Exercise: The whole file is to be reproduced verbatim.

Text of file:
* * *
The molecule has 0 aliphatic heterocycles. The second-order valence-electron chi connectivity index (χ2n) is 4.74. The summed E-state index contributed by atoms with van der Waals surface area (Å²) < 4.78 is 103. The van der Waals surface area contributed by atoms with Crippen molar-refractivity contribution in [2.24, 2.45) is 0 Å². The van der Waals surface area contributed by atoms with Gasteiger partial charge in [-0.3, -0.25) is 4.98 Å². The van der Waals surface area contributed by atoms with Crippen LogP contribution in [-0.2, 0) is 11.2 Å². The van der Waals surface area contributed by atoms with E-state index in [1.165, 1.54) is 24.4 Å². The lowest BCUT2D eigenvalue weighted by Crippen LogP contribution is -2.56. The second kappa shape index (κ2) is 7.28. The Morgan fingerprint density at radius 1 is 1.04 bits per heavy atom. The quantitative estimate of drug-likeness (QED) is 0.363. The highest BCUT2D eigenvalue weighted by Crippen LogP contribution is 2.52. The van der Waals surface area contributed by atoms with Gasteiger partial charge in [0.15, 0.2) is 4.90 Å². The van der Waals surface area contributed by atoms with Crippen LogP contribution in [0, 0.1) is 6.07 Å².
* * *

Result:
The molecule has 0 aliphatic heterocycles. The second-order valence-electron chi connectivity index (χ2n) is 4.74. The summed E-state index contributed by atoms with van der Waals surface area (Å²) < 4.78 is 103. The van der Waals surface area contributed by atoms with Crippen molar-refractivity contribution in [2.24, 2.45) is 0 Å². The van der Waals surface area contributed by atoms with Gasteiger partial charge in [-0.3, -0.25) is 4.98 Å². The van der Waals surface area contributed by atoms with Crippen LogP contribution in [-0.2, 0) is 11.2 Å². The van der Waals surface area contributed by atoms with E-state index in [1.165, 1.54) is 24.4 Å². The lowest BCUT2D eigenvalue weighted by Crippen LogP contribution is -2.56. The second kappa shape index (κ2) is 7.28. The Morgan fingerprint density at radius 1 is 1.04 bits per heavy atom. The quantitative estimate of drug-likeness (QED) is 0.363. The highest BCUT2D eigenvalue weighted by Crippen LogP contribution is 2.52. The van der Waals surface area contributed by atoms with Gasteiger partial charge in [0.15, 0.2) is 4.90 Å². The van der Waals surface area contributed by atoms with Crippen LogP contribution in [0, 0.1) is 6.07 Å².